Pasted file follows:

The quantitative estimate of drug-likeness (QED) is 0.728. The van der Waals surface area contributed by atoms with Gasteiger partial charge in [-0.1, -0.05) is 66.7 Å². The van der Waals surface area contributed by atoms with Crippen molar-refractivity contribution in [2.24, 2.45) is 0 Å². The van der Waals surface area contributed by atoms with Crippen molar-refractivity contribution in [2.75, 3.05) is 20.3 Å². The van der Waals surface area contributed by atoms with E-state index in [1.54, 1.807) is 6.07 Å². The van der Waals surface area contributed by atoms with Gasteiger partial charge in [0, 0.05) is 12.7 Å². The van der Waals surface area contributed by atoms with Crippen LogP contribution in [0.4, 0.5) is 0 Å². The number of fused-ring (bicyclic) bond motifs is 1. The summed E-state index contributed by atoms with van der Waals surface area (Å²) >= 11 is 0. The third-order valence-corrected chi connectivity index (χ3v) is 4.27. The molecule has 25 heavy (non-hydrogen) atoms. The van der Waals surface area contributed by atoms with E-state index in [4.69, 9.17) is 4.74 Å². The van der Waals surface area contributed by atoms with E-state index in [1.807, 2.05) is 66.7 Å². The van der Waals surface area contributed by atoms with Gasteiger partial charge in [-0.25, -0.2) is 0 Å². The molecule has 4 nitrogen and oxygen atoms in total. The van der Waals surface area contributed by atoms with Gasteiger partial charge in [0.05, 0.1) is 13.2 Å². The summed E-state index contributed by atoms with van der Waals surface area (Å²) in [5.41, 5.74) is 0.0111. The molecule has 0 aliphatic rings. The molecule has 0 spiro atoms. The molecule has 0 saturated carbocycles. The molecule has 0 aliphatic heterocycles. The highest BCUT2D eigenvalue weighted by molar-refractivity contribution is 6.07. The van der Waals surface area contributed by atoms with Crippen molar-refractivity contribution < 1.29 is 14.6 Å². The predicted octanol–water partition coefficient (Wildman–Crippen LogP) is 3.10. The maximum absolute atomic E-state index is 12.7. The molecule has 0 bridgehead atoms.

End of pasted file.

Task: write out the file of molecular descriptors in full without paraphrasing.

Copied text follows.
The quantitative estimate of drug-likeness (QED) is 0.728. The van der Waals surface area contributed by atoms with Gasteiger partial charge in [-0.1, -0.05) is 66.7 Å². The van der Waals surface area contributed by atoms with Crippen molar-refractivity contribution in [2.24, 2.45) is 0 Å². The van der Waals surface area contributed by atoms with Crippen molar-refractivity contribution in [2.75, 3.05) is 20.3 Å². The van der Waals surface area contributed by atoms with E-state index in [1.54, 1.807) is 6.07 Å². The van der Waals surface area contributed by atoms with Gasteiger partial charge in [0, 0.05) is 12.7 Å². The van der Waals surface area contributed by atoms with Crippen LogP contribution in [0.4, 0.5) is 0 Å². The number of fused-ring (bicyclic) bond motifs is 1. The summed E-state index contributed by atoms with van der Waals surface area (Å²) >= 11 is 0. The third-order valence-corrected chi connectivity index (χ3v) is 4.27. The molecule has 25 heavy (non-hydrogen) atoms. The van der Waals surface area contributed by atoms with E-state index in [4.69, 9.17) is 4.74 Å². The van der Waals surface area contributed by atoms with E-state index in [1.807, 2.05) is 66.7 Å². The van der Waals surface area contributed by atoms with Gasteiger partial charge in [-0.25, -0.2) is 0 Å². The molecule has 4 nitrogen and oxygen atoms in total. The van der Waals surface area contributed by atoms with Gasteiger partial charge in [0.05, 0.1) is 13.2 Å². The summed E-state index contributed by atoms with van der Waals surface area (Å²) in [5.41, 5.74) is 0.0111. The molecule has 0 aliphatic rings. The molecule has 0 spiro atoms. The molecule has 0 saturated carbocycles. The molecule has 0 aliphatic heterocycles. The highest BCUT2D eigenvalue weighted by molar-refractivity contribution is 6.07. The van der Waals surface area contributed by atoms with Crippen molar-refractivity contribution < 1.29 is 14.6 Å². The predicted octanol–water partition coefficient (Wildman–Crippen LogP) is 3.10. The maximum absolute atomic E-state index is 12.7. The molecule has 0 bridgehead atoms.